K Street lobbying firms, which were hoping for a little more client spending in the first three months of 2014, came away disappointed.
In fact, K Street earnings had the worst first quarter in four years, according to Russ Choma of OpenSecrets.org.
Disclosure reports show federal lobbyists netted $811.8 million in first quarter 2014, down 2 percent from the same three months in 2013, when spending reached $827.6 million.
Compared to the $866.3 million spent at the same period in 2012, it is an even more striking decline of 6.7 percent. This downward trend reaches as far back as 2010, when the first-quarter spending reached a high of $955.6 million.
Additionally, the $811.8 million spent in 1Q 2014 is down from the $826.9 million spent on federal lobbying in the fourth quarter of 2013.
The high point in lobbying came in 2010, when annual federal lobbying costs reached $3.55 billion, a figure that has dropped ever since.
Only $3.21 billion was spent in 2013, a three-year low; 2014 appears to continue that trend, based on several data points.
Another metric measuring K Street’s overall health are registered lobbyists. As with spending, the number of active lobbyists declined, down from a peak of 14,836 registered lobbyists in 2007, down to 12,341 last year.
In the first quarter of 2014, the number of active lobbyists was at 9,927, a four-year low. In 2013, it was 10,748, compared to 11,494 lobbyists active during the same time in 2010, Choma notes.
Five top lobbying firms from the end of 2013 remained on top in 2014 — Brownstein Hyatt; Patton Boggs LLP; Akin Gump; Van Scoyoc and Podesta Group; only Brownstein Hyatt reported higher earnings in the first three months of this year than 4Q 2013.
At the top is Patton Boggs, where a rumored merger resulted in the firm struggling with financial instability. Patton Boggs reported earning $9.3 million in the first 1Q 2014,while in first quarter of last year, they reported $10.1 million.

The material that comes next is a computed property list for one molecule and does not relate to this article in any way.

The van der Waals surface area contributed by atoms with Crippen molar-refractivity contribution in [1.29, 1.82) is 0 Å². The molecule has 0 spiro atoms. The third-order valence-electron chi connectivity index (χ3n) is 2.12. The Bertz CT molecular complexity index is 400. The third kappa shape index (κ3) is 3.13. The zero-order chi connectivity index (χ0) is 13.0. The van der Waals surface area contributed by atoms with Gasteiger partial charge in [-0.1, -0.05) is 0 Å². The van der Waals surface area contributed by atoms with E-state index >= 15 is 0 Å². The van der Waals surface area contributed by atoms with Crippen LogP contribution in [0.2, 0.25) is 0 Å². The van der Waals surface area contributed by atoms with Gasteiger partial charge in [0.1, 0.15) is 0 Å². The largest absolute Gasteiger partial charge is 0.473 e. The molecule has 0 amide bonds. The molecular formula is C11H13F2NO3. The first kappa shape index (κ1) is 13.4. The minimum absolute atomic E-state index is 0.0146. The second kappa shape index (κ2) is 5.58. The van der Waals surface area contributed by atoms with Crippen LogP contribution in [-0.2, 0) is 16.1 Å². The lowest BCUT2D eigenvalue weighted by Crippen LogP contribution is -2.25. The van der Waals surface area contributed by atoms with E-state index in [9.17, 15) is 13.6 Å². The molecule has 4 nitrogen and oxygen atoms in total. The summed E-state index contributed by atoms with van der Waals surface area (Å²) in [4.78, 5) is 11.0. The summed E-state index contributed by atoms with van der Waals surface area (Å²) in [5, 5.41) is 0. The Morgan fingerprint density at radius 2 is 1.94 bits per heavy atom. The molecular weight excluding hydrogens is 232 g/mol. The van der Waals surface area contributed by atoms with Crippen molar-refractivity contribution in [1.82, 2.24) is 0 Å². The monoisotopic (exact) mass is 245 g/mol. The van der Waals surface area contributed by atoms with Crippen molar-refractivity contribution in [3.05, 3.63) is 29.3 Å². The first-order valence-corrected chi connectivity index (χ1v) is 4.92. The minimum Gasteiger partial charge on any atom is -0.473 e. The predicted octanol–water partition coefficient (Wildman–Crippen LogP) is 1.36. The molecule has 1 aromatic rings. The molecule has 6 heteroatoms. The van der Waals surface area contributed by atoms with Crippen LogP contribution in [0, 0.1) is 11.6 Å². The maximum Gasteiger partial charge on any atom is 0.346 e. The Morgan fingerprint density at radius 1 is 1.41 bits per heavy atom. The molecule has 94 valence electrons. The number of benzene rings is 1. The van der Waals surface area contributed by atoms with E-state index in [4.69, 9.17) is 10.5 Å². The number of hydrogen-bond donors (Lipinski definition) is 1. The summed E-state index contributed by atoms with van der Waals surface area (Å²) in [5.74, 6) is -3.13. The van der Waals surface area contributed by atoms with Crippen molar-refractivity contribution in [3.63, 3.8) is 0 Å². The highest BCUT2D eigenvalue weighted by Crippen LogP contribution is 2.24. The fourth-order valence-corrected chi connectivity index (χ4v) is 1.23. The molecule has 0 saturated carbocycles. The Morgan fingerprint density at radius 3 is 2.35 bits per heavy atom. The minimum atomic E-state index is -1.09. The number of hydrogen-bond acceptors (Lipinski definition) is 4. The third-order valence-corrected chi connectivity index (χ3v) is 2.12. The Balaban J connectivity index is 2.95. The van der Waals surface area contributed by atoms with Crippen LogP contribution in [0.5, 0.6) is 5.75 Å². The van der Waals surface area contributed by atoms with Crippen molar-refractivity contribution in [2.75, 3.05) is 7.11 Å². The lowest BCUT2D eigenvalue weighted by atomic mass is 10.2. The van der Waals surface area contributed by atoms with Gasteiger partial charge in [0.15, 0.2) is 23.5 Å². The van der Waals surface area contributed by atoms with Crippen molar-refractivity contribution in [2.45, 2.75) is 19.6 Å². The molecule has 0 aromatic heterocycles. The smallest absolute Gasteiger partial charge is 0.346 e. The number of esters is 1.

For the two 1Q periods before that, it was more than $12 million.
This seems to be the case across the board. There were 3,021 firms reporting payments for lobbying so far this year, but only 562 reported making more this year than the same time last year.
The biggest revenue increase was at FTI Government Affairs, now handling the former C2 Group lobbying operations. FTI had $1.7 million in lobbying fees for 1Q 2014 – a massive jump from $250,000 reported in the first quarter of 2013, but less than the $2 million C2 reported in 1Q 2012.
“I still don’t think the economy has turned around enough for people, we’re still affected by that,” said Monte Ward, president of the Association of Government Relations Professionals.
Ward points out the dwindling number of lobbyists — as well as the money spent hiring them — could be a result of reporting requirements in the Lobbying Disclosure Act , as well as the evolution of the actual job of lobbying.
Ward’s group — once known as the American League of Lobbyists – hopes to see reform of LDA rules.
“The LDA is not really measuring who is lobbying anymore,” he told OpenSecrets. “If we had a true representation of lobbying, whether it was grassroots work or whatever it may be, we might be seeing a little bit better numbers.”
As a candidate, President Obama refused contributions from lobbyists, and his administration has a policy of not hiring lobbyists to serve in the White House or other government slots (with few exceptions).
Ward credits that for dissuading people from registering, especially if they do not have to.
However, he remains optimistic that the trend will reverse.
“This is probably the floor of the decline,” Ward said hopefully.